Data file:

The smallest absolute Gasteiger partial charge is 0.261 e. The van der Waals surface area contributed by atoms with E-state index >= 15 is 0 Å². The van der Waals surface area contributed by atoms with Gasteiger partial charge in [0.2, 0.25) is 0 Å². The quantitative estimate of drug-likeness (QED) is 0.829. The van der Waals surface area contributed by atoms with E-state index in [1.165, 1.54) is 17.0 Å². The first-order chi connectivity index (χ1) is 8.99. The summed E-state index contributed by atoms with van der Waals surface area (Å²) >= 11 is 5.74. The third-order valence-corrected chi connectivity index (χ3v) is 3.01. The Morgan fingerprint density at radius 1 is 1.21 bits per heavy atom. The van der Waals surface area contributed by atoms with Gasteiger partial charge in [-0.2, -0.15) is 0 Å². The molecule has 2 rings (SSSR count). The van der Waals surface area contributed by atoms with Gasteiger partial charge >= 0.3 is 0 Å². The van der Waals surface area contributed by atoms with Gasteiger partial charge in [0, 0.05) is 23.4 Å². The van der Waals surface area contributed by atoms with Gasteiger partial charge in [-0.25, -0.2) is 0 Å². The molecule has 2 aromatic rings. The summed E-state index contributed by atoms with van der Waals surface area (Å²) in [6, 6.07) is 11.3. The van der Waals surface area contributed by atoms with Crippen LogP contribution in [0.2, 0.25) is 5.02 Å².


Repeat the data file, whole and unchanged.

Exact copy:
The smallest absolute Gasteiger partial charge is 0.261 e. The van der Waals surface area contributed by atoms with E-state index >= 15 is 0 Å². The van der Waals surface area contributed by atoms with Gasteiger partial charge in [0.2, 0.25) is 0 Å². The quantitative estimate of drug-likeness (QED) is 0.829. The van der Waals surface area contributed by atoms with E-state index in [1.165, 1.54) is 17.0 Å². The first-order chi connectivity index (χ1) is 8.99. The summed E-state index contributed by atoms with van der Waals surface area (Å²) >= 11 is 5.74. The third-order valence-corrected chi connectivity index (χ3v) is 3.01. The Morgan fingerprint density at radius 1 is 1.21 bits per heavy atom. The van der Waals surface area contributed by atoms with Gasteiger partial charge in [-0.2, -0.15) is 0 Å². The molecule has 2 rings (SSSR count). The van der Waals surface area contributed by atoms with Gasteiger partial charge >= 0.3 is 0 Å². The van der Waals surface area contributed by atoms with Gasteiger partial charge in [0, 0.05) is 23.4 Å². The van der Waals surface area contributed by atoms with Gasteiger partial charge in [-0.25, -0.2) is 0 Å². The molecule has 2 aromatic rings. The summed E-state index contributed by atoms with van der Waals surface area (Å²) in [6, 6.07) is 11.3. The van der Waals surface area contributed by atoms with Crippen LogP contribution in [0.2, 0.25) is 5.02 Å².